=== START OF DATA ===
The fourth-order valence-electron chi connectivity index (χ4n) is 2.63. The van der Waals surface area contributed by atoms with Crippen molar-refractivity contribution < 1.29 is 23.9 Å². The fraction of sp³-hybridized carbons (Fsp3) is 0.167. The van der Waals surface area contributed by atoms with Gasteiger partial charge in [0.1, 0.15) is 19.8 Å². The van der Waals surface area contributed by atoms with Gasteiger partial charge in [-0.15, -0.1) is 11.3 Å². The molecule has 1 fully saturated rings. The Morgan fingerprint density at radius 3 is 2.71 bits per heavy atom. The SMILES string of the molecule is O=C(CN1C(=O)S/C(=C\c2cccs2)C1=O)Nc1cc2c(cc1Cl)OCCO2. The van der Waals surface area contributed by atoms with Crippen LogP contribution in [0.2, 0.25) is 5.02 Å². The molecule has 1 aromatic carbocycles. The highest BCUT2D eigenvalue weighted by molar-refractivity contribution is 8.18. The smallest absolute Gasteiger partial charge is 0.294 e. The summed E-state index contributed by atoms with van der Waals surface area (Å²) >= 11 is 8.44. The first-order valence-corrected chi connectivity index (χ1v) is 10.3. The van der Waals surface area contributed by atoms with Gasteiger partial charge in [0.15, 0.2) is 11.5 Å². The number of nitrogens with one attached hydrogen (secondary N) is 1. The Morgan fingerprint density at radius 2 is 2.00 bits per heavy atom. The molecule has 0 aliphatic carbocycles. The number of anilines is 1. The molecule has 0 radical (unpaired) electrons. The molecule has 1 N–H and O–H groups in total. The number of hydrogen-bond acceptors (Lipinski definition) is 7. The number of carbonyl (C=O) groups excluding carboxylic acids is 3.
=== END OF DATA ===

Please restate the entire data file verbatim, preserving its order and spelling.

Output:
The fourth-order valence-electron chi connectivity index (χ4n) is 2.63. The van der Waals surface area contributed by atoms with Crippen molar-refractivity contribution < 1.29 is 23.9 Å². The fraction of sp³-hybridized carbons (Fsp3) is 0.167. The van der Waals surface area contributed by atoms with Gasteiger partial charge in [0.1, 0.15) is 19.8 Å². The van der Waals surface area contributed by atoms with Gasteiger partial charge in [-0.15, -0.1) is 11.3 Å². The molecule has 1 fully saturated rings. The Morgan fingerprint density at radius 3 is 2.71 bits per heavy atom. The SMILES string of the molecule is O=C(CN1C(=O)S/C(=C\c2cccs2)C1=O)Nc1cc2c(cc1Cl)OCCO2. The van der Waals surface area contributed by atoms with Crippen LogP contribution in [0.2, 0.25) is 5.02 Å². The molecule has 1 aromatic carbocycles. The highest BCUT2D eigenvalue weighted by molar-refractivity contribution is 8.18. The smallest absolute Gasteiger partial charge is 0.294 e. The summed E-state index contributed by atoms with van der Waals surface area (Å²) >= 11 is 8.44. The first-order valence-corrected chi connectivity index (χ1v) is 10.3. The van der Waals surface area contributed by atoms with Gasteiger partial charge in [0.15, 0.2) is 11.5 Å². The number of nitrogens with one attached hydrogen (secondary N) is 1. The Morgan fingerprint density at radius 2 is 2.00 bits per heavy atom. The molecule has 0 aliphatic carbocycles. The number of anilines is 1. The molecule has 0 radical (unpaired) electrons. The molecule has 1 N–H and O–H groups in total. The number of hydrogen-bond acceptors (Lipinski definition) is 7. The number of carbonyl (C=O) groups excluding carboxylic acids is 3.